On this day in history, former African National Congress Secretary General, Walter Sisulu, was convicted and handed a six-year prison sentence.
On 4 March 1963, Walter Sisulu was convicted for 'furthering' the ANC's aims and inciting a stay-at-home protest two-years prior.
At the time, the Apartheid government had banned the ANC, along with the Pan Africanist Congress, South African Communist Party (SACP) and other liberation movements.
Despite the ban on the liberation movements, Sisulu continued his underground ANC work. However, he was arrested and on 4 March, 1963, he was convicted for the 1961 protest he organised, SAhistory.org.za reported.
Briefly.co.za gathered Sisulu was sentenced to six-years behind bars, but, he was granted a R6k bail just three days after the conviction.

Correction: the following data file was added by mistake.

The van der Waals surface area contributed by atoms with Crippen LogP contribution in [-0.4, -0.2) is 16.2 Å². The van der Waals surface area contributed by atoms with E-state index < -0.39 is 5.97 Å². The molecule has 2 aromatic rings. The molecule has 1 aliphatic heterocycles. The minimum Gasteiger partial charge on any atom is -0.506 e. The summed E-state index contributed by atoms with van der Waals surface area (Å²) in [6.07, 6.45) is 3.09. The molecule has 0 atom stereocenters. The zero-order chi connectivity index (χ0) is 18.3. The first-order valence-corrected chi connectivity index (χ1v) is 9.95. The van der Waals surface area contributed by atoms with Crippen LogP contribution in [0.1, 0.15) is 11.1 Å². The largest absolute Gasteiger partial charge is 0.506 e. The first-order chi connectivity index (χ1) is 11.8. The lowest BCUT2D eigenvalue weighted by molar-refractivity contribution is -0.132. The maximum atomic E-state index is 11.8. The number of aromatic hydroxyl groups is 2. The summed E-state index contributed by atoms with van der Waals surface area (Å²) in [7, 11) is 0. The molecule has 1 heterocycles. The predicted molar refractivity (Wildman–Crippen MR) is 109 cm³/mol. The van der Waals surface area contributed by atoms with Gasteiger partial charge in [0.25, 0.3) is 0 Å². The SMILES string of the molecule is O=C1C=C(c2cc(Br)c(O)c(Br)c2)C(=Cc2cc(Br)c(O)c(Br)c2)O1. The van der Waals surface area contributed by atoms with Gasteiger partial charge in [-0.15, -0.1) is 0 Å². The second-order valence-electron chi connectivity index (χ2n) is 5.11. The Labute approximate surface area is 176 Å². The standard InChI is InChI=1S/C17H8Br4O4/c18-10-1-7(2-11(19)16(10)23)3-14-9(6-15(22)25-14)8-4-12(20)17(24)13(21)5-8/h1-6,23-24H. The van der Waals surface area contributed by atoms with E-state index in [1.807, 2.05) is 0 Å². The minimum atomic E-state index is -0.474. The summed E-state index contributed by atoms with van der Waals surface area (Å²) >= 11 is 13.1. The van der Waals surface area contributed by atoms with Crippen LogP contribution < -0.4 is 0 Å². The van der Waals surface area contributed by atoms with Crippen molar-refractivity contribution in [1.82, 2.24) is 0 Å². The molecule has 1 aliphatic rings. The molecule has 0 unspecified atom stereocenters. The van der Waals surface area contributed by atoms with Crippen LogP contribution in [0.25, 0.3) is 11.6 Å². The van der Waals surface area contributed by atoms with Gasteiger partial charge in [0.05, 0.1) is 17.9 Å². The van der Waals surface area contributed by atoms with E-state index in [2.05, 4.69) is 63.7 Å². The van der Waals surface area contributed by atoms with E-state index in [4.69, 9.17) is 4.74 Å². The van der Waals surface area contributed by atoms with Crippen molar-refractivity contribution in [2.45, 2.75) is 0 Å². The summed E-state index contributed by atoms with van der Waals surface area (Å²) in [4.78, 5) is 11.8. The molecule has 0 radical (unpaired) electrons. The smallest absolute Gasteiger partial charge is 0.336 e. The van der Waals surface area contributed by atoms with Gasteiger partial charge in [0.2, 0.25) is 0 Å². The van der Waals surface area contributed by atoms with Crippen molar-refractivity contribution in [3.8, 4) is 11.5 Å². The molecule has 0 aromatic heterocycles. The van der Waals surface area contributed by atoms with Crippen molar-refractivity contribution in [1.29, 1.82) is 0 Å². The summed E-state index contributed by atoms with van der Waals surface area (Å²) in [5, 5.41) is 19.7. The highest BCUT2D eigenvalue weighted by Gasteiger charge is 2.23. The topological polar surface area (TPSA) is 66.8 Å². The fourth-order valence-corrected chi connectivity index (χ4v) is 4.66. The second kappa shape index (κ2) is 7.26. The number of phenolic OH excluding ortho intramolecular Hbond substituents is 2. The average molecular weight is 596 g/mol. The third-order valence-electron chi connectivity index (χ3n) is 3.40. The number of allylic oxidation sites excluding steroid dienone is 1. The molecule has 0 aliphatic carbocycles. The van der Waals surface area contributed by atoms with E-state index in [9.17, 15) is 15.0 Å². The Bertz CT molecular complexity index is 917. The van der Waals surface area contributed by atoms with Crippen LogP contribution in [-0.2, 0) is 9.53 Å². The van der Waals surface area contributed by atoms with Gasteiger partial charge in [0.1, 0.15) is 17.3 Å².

His freedom was short lived and less than five months after he was granted bail, Sisulu broadcasted a short message from a secret ANC radio station.
He was arrested again on 11 July 1963 after cops raided the Liliesleaf Farm in Rivonia. Sisulu, along with several other activist including Govan Mbeki, were charged in October that same year.
On 12 June, 1964, Sisulu and the other Rivonia Trialists were sentenced to life behind bars.
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